Counting and calculating however, are the first forms of writing, maybe even the root cause of man creating writing:


"Cuneiform was a mnemonic device designed to aid accountants and bureaucrats" Jeremy Black.


Commerce indeed has a long history. This tablet apparently recounts the receipt of some oxen.


Prior to maths being written down it would still have been used - for recognising the passing of time, for counting things, for measuring things, constructing, and so on, although the counting methods may well have been different - using the natural world, the numbers of fingers, sticks ...


But I'm straying somewhat from the notion of a food-based maths curriculum. Mostly food is not involved at all in the maths curriculum, although if you tackle it the other way around - learning about food - then maths will inevitably creep in. Maths probably creeps into almost everything. Indeed like writing itself some of the first picture books we encounter are counting books - those and alphabet books. Children are fascinated by numbers - I distinctly remember at one point thinking that they saw everything in terms of numbers.



At a primary school level you can imagine contriving various food related maths topics but what about secondary school? Well I found one example from a British organisation called STEM Learning which, along with other projects had a food based maths curriculum which it described thus:


"In these activities students use a variety of mathematical skills in order to complete the tasks, each set in the context of the production of food and drink."


The curriculum is explained in outline - each segment having a foodie based title - for example:


"Fruit pies - In this task, students are presented with the problem of finding how many circular pie tops and bottoms they can cut from a rectangular sheet of pastry. Students are given the diameter of the top and bottom of the pies, which are different, and the initial size of the sheet of pastry. There is an added twist to this problem as students can take the left over pastry and make a second sheet of pastry from which further tops and bottoms can be cut. Students are required to break down the problem into smaller steps, use logical reasoning, perform accurate calculations and communicate their findings effectively." STEM Learning


I assume they don't actually have the pastry in front of them. They have to do the calculations in their heads. So much more than maths involved there really or perhaps a bleeding into other fields of knowledge - philosophy, communication, writing.


"People focus quite a lot on, ‘Do you know how to solve a quadratic equation?’ And actually, the really important skills are about critical thinking and looking at something and deciding whether it makes sense or not. I don’t think you need to be particularly numerate for that.” Hannah Fry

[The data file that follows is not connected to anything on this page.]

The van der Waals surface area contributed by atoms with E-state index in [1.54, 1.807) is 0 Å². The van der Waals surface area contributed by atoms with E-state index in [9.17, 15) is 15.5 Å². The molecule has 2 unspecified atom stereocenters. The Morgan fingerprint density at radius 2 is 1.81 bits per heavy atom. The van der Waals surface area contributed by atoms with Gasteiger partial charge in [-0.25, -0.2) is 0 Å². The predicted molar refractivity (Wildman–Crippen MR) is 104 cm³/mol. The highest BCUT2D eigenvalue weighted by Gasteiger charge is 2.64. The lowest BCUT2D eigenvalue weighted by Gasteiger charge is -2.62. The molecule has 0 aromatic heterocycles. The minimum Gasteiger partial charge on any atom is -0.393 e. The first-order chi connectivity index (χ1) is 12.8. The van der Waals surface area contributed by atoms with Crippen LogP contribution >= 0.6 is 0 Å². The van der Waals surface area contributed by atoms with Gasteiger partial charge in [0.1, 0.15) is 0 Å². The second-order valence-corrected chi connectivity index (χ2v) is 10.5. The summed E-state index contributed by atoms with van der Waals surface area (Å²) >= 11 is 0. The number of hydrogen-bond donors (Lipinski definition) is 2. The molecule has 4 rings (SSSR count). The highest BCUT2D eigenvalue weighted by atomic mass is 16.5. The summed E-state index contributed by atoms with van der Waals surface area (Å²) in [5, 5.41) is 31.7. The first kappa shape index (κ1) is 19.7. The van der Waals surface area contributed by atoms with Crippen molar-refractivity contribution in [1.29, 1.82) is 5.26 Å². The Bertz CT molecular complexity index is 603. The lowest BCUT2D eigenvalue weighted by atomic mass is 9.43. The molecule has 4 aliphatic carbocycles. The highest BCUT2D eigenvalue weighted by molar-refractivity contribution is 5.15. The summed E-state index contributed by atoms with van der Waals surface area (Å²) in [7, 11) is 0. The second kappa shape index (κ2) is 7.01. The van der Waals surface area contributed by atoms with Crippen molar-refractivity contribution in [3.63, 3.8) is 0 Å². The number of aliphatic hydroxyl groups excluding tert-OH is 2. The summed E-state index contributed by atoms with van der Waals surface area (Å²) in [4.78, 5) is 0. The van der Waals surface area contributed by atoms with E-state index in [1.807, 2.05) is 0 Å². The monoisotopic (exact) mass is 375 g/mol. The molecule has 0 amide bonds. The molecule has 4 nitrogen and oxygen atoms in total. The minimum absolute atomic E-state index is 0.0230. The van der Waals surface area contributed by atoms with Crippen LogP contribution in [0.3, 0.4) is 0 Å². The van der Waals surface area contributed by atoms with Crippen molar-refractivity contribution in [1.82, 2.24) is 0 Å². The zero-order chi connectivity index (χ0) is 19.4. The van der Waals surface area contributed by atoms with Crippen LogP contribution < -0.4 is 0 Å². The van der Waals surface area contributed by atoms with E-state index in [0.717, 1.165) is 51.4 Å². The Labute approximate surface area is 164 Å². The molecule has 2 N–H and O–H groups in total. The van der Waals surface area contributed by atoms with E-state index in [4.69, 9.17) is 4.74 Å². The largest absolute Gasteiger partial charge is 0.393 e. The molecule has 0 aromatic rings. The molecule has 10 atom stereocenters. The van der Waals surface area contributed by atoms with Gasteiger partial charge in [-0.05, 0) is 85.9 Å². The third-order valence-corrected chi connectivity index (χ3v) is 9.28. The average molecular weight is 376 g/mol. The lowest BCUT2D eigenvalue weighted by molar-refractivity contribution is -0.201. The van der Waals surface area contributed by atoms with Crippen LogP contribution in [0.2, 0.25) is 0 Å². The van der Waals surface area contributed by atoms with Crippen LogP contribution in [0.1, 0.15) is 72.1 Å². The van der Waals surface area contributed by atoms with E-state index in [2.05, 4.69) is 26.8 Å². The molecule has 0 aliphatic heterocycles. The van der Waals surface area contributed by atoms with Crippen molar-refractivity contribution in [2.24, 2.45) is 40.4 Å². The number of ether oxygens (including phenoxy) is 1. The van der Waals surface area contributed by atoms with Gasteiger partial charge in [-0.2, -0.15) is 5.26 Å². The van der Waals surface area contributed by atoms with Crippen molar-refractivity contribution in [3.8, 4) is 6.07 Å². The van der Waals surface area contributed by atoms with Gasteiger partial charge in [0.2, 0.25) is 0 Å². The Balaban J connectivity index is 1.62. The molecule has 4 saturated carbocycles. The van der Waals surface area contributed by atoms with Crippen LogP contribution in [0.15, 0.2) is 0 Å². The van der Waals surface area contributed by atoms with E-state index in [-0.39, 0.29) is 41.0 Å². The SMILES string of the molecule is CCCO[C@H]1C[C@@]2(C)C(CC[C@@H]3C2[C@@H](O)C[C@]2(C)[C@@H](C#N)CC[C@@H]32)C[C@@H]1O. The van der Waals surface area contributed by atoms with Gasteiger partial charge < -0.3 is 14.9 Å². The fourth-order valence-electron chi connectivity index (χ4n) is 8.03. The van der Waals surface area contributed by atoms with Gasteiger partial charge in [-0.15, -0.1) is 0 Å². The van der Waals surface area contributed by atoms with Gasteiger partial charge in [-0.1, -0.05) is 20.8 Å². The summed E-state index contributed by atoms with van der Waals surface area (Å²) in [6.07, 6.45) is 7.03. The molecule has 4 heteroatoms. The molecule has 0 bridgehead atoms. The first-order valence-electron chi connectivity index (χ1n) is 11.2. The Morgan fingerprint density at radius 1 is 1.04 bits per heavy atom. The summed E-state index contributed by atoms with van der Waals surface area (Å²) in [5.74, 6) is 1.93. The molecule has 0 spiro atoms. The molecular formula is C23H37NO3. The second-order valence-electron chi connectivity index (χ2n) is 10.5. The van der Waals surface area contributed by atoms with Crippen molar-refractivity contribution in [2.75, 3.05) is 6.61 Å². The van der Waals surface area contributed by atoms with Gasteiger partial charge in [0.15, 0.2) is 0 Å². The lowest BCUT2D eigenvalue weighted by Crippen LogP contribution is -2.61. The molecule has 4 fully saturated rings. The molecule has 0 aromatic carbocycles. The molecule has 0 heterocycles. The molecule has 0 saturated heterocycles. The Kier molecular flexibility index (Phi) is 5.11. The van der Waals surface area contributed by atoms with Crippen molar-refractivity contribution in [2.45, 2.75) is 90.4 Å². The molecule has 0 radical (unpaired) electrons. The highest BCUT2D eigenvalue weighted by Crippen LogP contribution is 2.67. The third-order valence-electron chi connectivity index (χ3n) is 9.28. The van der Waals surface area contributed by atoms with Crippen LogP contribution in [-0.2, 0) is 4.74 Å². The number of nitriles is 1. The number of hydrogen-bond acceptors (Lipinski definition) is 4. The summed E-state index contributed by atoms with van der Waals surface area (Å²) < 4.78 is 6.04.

Other topics covered different concepts, and I'm sure there are ample opportunities for elaboration - even complication. Take this example from Eugenia Cheng on the Science Friday site - and here we are back to pi - as the problem posed is: "Methodically slice up four pies to reach the irrational number pi." As part of the preamble she says:


"Every child knows how to make their pie last: Eat half, then eat half of what’s left, then eat half of that…and so on. The part that’s left over will get smaller and smaller until eventually you can’t even see it any more, and the total amount of pie eaten will get very, very close to one, although it will take forever." Eugenia Cheng/Science Friday


Which possibly takes us back to fractals, and infinity - another very abstract mathematical concept, but then I'm not a mathematician so I'm not sure about that.


Mathematics is perhaps, maybe physics too, which involves a lot of maths, it's perhaps the most abstract of subjects that we learn at school - well maybe philosophy as well - not that I learnt philosophy at school - and that too is related to maths through logic. Truly everything is connected - once you start looking into one very particular thing, you find yourself leaking into everything else.


One final thought on linking two apparently disparate subjects such as food and maths, from the learned Nutrition Journal:


"Nutrition education programs in schools have been effective in improving children’s knowledge and behaviours related to food and nutrition. However, teachers find it challenging to implement such programs due to overcrowded curricula. Integrating nutrition with core subjects such as mathematics could potentially address time constraints and improve the learning of both."


POSTSCRIPT


I almost forgot this. I'm not sure how I would fit it in to my mini discourse on maths in the food curriculum, but I thought it was so fascinating. A completely everyday thing, with such a complicated mathematical history - so complicated that a supercomputer had to solve it. This is advanced stuff. Should we be distressed that such ingenuity went into creating something so - so - what? Irrelevant, bad, wonderful, imaginative, pleasure giving .... Maybe if we can do this we can solve the climate change problem pretty easily. I have to say that I often think that it's engineers who will save us all and make our lives better.


Like wow really.